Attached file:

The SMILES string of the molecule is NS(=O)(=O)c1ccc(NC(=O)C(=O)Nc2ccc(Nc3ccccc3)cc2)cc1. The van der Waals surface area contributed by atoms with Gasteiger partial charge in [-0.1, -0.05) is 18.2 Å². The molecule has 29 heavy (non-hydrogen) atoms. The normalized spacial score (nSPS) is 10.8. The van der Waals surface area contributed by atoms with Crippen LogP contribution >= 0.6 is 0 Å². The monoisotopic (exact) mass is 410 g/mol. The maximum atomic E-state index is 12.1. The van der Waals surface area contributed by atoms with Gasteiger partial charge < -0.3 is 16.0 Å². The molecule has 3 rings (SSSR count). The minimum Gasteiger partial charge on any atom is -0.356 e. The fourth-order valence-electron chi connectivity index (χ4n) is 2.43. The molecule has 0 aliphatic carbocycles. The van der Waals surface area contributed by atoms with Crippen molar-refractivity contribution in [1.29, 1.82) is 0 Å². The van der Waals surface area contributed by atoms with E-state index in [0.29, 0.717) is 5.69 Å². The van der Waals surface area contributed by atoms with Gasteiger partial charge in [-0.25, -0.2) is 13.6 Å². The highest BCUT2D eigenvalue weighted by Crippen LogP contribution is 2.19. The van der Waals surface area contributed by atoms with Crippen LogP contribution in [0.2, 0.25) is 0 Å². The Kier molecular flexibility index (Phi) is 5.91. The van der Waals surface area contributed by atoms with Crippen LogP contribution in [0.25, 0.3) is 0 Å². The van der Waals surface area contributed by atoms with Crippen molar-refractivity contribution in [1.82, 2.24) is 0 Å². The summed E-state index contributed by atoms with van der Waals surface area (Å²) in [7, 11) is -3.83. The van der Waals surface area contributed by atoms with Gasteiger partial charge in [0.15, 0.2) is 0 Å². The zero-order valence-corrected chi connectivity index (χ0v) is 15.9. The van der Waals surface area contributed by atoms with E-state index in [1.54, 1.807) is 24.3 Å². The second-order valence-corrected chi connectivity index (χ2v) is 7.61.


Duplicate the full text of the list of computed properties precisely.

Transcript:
The SMILES string of the molecule is NS(=O)(=O)c1ccc(NC(=O)C(=O)Nc2ccc(Nc3ccccc3)cc2)cc1. The van der Waals surface area contributed by atoms with Gasteiger partial charge in [-0.1, -0.05) is 18.2 Å². The molecule has 29 heavy (non-hydrogen) atoms. The normalized spacial score (nSPS) is 10.8. The van der Waals surface area contributed by atoms with Crippen LogP contribution >= 0.6 is 0 Å². The monoisotopic (exact) mass is 410 g/mol. The maximum atomic E-state index is 12.1. The van der Waals surface area contributed by atoms with Gasteiger partial charge < -0.3 is 16.0 Å². The molecule has 3 rings (SSSR count). The minimum Gasteiger partial charge on any atom is -0.356 e. The fourth-order valence-electron chi connectivity index (χ4n) is 2.43. The molecule has 0 aliphatic carbocycles. The van der Waals surface area contributed by atoms with Crippen molar-refractivity contribution in [1.29, 1.82) is 0 Å². The van der Waals surface area contributed by atoms with E-state index in [0.29, 0.717) is 5.69 Å². The van der Waals surface area contributed by atoms with Gasteiger partial charge in [-0.25, -0.2) is 13.6 Å². The highest BCUT2D eigenvalue weighted by Crippen LogP contribution is 2.19. The van der Waals surface area contributed by atoms with Crippen LogP contribution in [0.2, 0.25) is 0 Å². The Kier molecular flexibility index (Phi) is 5.91. The van der Waals surface area contributed by atoms with Crippen LogP contribution in [0.25, 0.3) is 0 Å². The van der Waals surface area contributed by atoms with Crippen molar-refractivity contribution in [1.82, 2.24) is 0 Å². The summed E-state index contributed by atoms with van der Waals surface area (Å²) in [7, 11) is -3.83. The van der Waals surface area contributed by atoms with Gasteiger partial charge in [0.15, 0.2) is 0 Å². The zero-order valence-corrected chi connectivity index (χ0v) is 15.9. The van der Waals surface area contributed by atoms with E-state index in [1.54, 1.807) is 24.3 Å². The second-order valence-corrected chi connectivity index (χ2v) is 7.61.